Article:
When I put together my annual top 10 movies of the year list, I consider a few things: the quality of a film upon first viewing, the extent to which it lingers (or doesn't), the beauty and truth it unveils and the relevance it has in today's world. My top 10 list this year contains four films set in the past, four films set (more or less) in the present, and two set in the future, but they all have something to say about our world today. My list contains what might be called "old fashioned" narratives as well as decidedly contemporary styles, but all of these films are decidedly cinematic, taking full advantage of the visual language of the medium. Thus, I'd highly suggest seeing them on the big screen in a distraction-free theater if you have the opportunity, though several of them are available on Netflix and other streaming sites too. There were too many films that I enjoyed this year to limit to a mere 10, so below I include my Top 10, another "runner-up" 10, a set of 10 honorable mentions, and then my 10 favorite documentaries. So if you're looking for some good movies to watch over the holidays, here are 40 I recommend!
Overall Top 10
1) Brooklyn: This perfectly told love story is subversive in its simplicity and its straightforwardness. At a time when the human plight of the immigrant gets lost in political furor and terror-fueled fear, Brooklyn helps us empathize with the immigrant’s in-betweenness and complicated conception of “home”; things every one of us can identify with. It’s also a movie that presents old-fashioned, girl-meets-guy romance in a way that feels like a refreshing reminder in these sexually confused times. I saw the film in a theater after trailers for The Danish Girl (transgender drama), About Ray (transgender comedy) and Carol (lesbian romance). Brooklyn makes no special point about its cisgender heteronormativity; its most powerful political statement is that it doesn’t really have one. It simply lets the viewer bask in a beautiful, old-fashioned but eternally true story, well-told.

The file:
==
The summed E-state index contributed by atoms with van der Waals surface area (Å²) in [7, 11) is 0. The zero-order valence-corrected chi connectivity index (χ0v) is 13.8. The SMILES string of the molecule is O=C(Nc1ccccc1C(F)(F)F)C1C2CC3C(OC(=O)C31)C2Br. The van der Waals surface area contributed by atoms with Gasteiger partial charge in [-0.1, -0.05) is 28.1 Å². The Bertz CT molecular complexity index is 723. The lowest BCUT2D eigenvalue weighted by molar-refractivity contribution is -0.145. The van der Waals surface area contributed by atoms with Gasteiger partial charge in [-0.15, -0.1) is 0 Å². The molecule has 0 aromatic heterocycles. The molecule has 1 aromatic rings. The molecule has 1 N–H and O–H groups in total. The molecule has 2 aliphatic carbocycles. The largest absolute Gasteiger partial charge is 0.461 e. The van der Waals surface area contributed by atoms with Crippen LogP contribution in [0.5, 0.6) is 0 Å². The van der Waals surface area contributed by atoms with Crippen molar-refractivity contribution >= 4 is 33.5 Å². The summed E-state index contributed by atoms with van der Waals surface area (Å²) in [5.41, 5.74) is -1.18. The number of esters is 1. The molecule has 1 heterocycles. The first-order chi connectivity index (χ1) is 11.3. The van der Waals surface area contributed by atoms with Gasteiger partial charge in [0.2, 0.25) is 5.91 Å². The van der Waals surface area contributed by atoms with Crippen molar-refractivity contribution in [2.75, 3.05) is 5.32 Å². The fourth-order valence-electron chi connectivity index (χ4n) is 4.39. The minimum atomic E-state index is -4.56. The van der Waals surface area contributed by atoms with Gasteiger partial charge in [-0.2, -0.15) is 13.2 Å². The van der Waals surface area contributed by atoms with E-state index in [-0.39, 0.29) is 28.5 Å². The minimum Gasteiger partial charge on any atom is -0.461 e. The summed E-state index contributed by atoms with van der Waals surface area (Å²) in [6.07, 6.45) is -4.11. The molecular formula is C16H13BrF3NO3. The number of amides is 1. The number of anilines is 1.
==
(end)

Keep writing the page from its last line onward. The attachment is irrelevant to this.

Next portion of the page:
2) Bridge of Spies: At first glance (and indeed, upon initial consideration after I saw it), this was “just another Spielberg film.” That is: expertly made, emotionally stirring, starring Tom Hanks. But Bridge lingered with me this fall amidst headlines about fear and terror and xenophobia, and I keep returning to its quiet celebration of humane compassion in the midst of war and prejudice. Featuring a star-making performance by Mark Rylance as accused Russian spy Rudolf Abel, Bridge is vintage Spielberg: top-notch period storytelling, with subtle (but potent) relevance to today.
3) Spotlight: Tom McCarthy’s film about the Boston Globe’s 2003 reporting on the Catholic church sex abuse scandal is one of the best films about journalism that I’ve ever seen. But more than that, this subtle, well-acted ensemble film captures poignantly the human cost of abuse, not only for the abused but for the entire community who must reckon with the “how did this go on so long?” questions. The film raises big questions about faith, religious institutions, power and the durability of belief in a secular age. (my full review)